Tetty Johnson was ill during most of her time in London, and in 1752 she decided to return to the countryside while Johnson was busy working on his Dictionary. She died on 17 March 1752.[76] Johnson felt guilty about the poverty in which he believed he had forced Tetty to live, and blamed himself for neglecting her. She had been his primary motivation, and her death interfered greatly with his continuing ability to work productively.[77]

In 1762 the 24-year-old King George III granted Johnson an annual pension of £300 in appreciation for the Dictionary,[37] equivalent to about £47,600 as at 2021,[b]Using the retail price index measure of inflation,[73] which allowed him a modest yet comfortable independence for the remaining twenty-two years of his life.[78] When Johnson questioned if the pension would force him to promote a political agenda or support various officials, he was told that the pension “is not given you for anything you are to do, but for what you have done”.[79]

Later career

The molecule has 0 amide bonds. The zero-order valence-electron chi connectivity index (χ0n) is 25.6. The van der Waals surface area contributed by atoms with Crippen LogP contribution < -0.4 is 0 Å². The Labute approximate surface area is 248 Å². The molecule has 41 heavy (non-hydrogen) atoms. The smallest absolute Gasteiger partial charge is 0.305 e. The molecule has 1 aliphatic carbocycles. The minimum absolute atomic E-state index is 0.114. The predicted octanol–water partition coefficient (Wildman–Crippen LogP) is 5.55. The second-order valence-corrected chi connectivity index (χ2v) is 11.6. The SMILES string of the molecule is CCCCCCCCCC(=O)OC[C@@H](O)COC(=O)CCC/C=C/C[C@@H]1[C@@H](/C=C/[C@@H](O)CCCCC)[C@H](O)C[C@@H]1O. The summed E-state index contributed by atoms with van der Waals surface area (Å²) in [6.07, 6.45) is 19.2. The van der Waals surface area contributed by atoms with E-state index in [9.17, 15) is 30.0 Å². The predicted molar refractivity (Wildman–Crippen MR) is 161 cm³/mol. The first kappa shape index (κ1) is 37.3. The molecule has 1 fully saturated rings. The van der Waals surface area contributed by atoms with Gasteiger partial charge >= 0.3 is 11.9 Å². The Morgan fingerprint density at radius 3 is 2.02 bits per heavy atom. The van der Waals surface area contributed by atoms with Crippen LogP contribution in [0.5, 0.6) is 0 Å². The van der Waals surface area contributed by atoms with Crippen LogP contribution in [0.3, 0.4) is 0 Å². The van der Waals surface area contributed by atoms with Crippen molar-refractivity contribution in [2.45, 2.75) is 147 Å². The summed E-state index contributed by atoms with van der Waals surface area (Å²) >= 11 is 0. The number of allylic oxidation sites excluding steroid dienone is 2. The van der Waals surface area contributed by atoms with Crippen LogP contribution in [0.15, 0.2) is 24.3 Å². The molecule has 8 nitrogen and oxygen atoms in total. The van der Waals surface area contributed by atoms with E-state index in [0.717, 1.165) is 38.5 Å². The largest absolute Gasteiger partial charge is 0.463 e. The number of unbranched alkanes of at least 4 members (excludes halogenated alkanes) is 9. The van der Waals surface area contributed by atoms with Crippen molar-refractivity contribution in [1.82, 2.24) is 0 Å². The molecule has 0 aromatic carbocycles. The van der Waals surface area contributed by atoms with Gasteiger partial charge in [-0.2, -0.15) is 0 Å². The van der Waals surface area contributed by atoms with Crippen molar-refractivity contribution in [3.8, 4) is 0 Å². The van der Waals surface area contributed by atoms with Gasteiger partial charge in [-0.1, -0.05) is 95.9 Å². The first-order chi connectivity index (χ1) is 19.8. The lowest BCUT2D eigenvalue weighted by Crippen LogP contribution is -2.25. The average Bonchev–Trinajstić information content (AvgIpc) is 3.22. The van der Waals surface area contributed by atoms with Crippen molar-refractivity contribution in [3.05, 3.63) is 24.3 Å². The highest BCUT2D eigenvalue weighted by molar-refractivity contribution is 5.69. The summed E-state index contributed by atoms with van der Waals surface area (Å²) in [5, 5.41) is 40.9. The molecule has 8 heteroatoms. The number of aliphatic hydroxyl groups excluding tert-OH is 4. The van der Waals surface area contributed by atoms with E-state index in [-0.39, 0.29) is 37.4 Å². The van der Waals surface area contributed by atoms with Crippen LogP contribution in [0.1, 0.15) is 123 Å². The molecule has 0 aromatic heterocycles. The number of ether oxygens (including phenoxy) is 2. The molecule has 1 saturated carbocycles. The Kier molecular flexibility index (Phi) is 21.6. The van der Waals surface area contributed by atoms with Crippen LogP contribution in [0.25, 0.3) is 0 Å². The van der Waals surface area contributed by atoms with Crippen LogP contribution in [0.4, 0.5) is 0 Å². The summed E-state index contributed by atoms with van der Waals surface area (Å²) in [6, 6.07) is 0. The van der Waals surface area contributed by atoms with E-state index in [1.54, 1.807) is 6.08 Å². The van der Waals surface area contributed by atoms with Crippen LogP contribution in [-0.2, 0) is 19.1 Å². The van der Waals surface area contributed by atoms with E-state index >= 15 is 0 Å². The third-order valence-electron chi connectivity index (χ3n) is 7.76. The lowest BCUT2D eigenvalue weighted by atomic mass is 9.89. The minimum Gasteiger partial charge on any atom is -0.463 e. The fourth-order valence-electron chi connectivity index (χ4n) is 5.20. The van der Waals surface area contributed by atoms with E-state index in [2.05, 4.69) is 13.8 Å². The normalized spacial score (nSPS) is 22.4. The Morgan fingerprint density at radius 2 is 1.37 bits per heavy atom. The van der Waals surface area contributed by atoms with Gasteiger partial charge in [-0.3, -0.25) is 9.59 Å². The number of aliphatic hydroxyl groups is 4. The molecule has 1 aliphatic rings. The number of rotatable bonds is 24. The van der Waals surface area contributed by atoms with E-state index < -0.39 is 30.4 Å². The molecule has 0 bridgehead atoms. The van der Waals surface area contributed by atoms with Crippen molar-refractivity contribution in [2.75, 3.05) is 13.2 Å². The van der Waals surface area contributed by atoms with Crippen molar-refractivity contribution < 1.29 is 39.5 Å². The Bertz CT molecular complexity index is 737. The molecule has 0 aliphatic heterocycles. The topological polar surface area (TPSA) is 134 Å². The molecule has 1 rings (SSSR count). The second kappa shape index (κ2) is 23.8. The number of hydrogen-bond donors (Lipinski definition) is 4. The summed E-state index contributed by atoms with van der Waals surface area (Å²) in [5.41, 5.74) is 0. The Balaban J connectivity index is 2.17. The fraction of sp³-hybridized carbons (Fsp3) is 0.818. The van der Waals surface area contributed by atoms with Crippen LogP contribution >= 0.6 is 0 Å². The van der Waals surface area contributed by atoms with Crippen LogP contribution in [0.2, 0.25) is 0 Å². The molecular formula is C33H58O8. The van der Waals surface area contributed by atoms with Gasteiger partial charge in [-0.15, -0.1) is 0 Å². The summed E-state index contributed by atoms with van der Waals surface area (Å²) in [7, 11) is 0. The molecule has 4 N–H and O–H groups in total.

On 16 March 1756, less than a year after the publication of his Dictionary, Johnson was arrested for an outstanding debt of £5 18s, equivalent to about £900 as at 2021.[c]Using the retail price index measure of inflation.[73]. Unable to contact anyone else, he wrote to the writer and publisher Samuel Richardson. Richardson, who had previously lent Johnson money, sent him six guineas to show his good will, and the two became friends.[80] Soon after, Johnson met and befriended the painter Joshua Reynolds, who so impressed Johnson that he declared him “almost the only man whom I call a friend”.[81] Reynolds’ younger sister Frances observed during their time together “that men, women and children gathered around him [Johnson]”, laughing at his gestures and gesticulations.[82] In addition to Reynolds, Johnson was close to Bennet Langton and Arthur Murphy. Langton was a scholar and an admirer of Johnson who persuaded his way into a meeting with Johnson which led to a long friendship. Johnson met Murphy during the summer of 1754 after Murphy came to Johnson about the accidental republishing of the Rambler No. 190, and the two became friends.[83] Around this time, Anna Williams began boarding with Johnson. She was a minor poet who was poor and becoming blind, two conditions that Johnson attempted to change by providing room for her and paying for a failed cataract surgery. Williams, in turn, became Johnson’s housekeeper.[84]